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Go to MEDLINE so I can research my child’s cancer.

Information about commonly used treatments:




Today, you can read what medical doctors and scientists have written about treating specific cancers by accessing MEDLINE from your home computer.

MEDLINE is the National Library of Medicine's database of indexed journal citations and abstracts covering approximately 4,500 medical and scientific journals published in the United States and more than 70 other countries. MEDLINE includes references to articles indexed from 1966 to the present and new citations are added weekly. The database is available online through PubMed (a service of the National Library of Medicine).

To better understand the abstracts and articles you will find on MEDLINE, the following glossary and explanation of terms may be helpful.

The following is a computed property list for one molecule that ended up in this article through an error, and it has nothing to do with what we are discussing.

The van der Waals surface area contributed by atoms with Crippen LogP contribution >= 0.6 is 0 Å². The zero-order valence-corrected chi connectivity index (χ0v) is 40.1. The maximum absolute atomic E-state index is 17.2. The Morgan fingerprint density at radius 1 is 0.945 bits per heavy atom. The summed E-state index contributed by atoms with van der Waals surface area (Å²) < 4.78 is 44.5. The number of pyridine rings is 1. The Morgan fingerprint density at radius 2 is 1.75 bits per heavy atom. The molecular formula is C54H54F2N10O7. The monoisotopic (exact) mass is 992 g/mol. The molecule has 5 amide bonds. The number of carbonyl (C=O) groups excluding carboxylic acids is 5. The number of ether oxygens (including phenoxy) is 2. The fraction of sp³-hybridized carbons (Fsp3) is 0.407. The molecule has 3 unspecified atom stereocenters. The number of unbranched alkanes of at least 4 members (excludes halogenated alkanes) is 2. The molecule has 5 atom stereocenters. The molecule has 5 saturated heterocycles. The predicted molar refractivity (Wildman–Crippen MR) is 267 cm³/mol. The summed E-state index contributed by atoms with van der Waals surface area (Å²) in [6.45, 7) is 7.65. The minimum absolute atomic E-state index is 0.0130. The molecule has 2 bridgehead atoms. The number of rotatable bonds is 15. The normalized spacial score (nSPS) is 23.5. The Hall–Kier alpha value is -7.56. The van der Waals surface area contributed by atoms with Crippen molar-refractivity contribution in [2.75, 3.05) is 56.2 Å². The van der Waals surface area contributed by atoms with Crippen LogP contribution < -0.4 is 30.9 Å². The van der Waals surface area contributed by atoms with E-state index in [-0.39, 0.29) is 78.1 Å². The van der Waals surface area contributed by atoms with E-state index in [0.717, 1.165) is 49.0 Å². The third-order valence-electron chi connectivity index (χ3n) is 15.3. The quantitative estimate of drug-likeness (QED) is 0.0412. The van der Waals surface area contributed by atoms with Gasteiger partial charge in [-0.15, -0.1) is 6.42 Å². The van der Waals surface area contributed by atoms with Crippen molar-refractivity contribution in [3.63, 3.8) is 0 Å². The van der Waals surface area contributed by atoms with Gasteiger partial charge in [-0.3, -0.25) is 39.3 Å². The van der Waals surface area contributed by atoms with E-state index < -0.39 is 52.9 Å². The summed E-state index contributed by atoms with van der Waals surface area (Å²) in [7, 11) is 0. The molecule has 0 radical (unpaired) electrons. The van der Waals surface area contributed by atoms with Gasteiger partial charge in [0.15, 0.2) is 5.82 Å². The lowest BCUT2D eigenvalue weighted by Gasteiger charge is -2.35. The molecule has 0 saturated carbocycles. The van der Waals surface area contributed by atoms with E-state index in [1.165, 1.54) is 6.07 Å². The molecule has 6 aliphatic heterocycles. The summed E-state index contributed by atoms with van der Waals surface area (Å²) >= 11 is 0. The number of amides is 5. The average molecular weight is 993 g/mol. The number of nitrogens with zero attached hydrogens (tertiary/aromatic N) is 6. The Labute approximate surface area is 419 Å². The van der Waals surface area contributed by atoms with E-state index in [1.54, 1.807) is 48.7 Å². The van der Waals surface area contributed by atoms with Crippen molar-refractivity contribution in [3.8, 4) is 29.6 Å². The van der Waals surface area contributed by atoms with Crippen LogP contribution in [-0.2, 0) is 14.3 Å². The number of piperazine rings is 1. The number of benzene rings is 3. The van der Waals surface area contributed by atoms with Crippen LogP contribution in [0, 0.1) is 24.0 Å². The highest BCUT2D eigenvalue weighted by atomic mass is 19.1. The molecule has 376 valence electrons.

Glossary of Some Cancer Terminology You May Encounter

Because there is no uniform cure for many cancers, especially pediatric cancers, most articles you will find will discuss the results of a clinical trial.

Clinical Trial - is a research study performed by physicians and other health professionals to help determine if a treatment (a medication, device, procedure, or method) is safe and effective. Every clinical trial is designed to answer a set of research questions. Participation in a clinical trial is voluntary. A patient who agrees to participate can choose to stop participation at any time.

Clinical trials generally have a variety of built-in safeguards to help protect the people who participate. These usually include: